“Creating things with my hands makes me happy,” Marisol says. “I’m totally loving making soaps.”

Facebook: @humectasoaps
Instagram: @humecta_soaps

103109marisol-j1marisol-j2

Reina

reina-300x199Reina Fierro’s flower shop has gone through many ups and downs since she acquired it in 2008. During a period of slow sales about a year ago, Reina, who had studied business administration in her native Venezuela, considered closing the shop.

But then a friend told her about the LAA’s “Mujeres y Negocios” course for Latina entrepreneurs. Reina enrolled. The class changed everything for her.

She became aware of resources at her disposal, including chambers of commerce, credit counseling agencies and other organizations that help small businesses. She switched to the QuickBooks software to keep close tabs on sales, inventory and expenses. She got better at managing her time better so she could focus more on social media and email marketing. But, most importantly, Reina concedes, the course made her feel better about herself, giving her the motivation to keep her shop open.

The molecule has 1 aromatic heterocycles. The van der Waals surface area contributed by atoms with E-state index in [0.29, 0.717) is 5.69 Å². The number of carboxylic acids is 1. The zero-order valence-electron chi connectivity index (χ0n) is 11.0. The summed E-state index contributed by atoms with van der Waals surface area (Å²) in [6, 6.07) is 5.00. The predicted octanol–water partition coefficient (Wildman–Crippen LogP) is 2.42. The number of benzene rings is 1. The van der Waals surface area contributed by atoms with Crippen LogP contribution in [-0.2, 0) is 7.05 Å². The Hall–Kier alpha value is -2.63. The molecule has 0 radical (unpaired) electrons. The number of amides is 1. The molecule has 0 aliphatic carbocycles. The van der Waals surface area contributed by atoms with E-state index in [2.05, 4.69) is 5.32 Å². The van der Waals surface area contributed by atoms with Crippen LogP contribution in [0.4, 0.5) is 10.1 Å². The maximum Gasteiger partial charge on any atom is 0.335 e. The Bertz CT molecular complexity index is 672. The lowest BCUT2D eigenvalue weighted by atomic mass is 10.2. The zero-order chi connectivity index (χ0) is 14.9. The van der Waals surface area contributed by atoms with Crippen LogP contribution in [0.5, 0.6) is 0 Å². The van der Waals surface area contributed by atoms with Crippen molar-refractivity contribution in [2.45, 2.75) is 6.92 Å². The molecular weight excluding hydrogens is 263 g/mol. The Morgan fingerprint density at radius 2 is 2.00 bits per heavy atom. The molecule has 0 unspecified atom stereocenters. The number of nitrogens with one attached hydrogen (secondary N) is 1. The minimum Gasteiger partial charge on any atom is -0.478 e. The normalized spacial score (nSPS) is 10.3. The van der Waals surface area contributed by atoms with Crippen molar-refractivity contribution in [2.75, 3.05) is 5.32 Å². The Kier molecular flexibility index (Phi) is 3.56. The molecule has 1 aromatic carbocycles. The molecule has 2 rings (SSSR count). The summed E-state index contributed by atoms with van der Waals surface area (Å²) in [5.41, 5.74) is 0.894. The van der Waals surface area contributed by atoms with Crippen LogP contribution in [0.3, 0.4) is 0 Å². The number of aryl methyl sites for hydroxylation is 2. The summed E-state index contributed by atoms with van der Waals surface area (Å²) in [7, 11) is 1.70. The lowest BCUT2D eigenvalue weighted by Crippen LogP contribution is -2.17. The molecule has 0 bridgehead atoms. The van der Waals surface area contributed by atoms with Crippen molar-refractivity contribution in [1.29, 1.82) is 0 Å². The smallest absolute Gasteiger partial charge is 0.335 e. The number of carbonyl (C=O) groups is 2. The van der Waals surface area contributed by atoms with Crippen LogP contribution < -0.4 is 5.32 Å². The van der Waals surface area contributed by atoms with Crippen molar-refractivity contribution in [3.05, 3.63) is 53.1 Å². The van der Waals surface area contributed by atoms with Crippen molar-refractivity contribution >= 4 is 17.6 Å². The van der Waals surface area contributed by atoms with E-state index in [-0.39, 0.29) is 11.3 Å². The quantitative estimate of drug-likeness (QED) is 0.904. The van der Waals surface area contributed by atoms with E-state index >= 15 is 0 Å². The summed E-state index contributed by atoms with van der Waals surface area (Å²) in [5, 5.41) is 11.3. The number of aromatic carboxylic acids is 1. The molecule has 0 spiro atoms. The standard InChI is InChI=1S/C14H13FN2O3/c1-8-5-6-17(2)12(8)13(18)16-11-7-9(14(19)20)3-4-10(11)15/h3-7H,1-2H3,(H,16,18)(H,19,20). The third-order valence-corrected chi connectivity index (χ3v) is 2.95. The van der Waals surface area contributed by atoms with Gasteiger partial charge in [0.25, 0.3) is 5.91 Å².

“The class gave me self-confidence,” Reina says. “My self-esteem was very low when I started. I realized that I was not alone; I felt that other women were going through the same struggles I was going through. I felt the support from my classmates, and I enjoyed networking and interacting with them. The class gave me the strength to keep going with my business.”

Her store, The Flower Garden, is still open at its original location, Peachtree Center in downtown Atlanta. Her flower shop mostly sells and delivers arrangements for birthdays and holiday such as Valentine’s Day. She caters to the English-speaking market, and her clients are mostly offices and corporations in the area.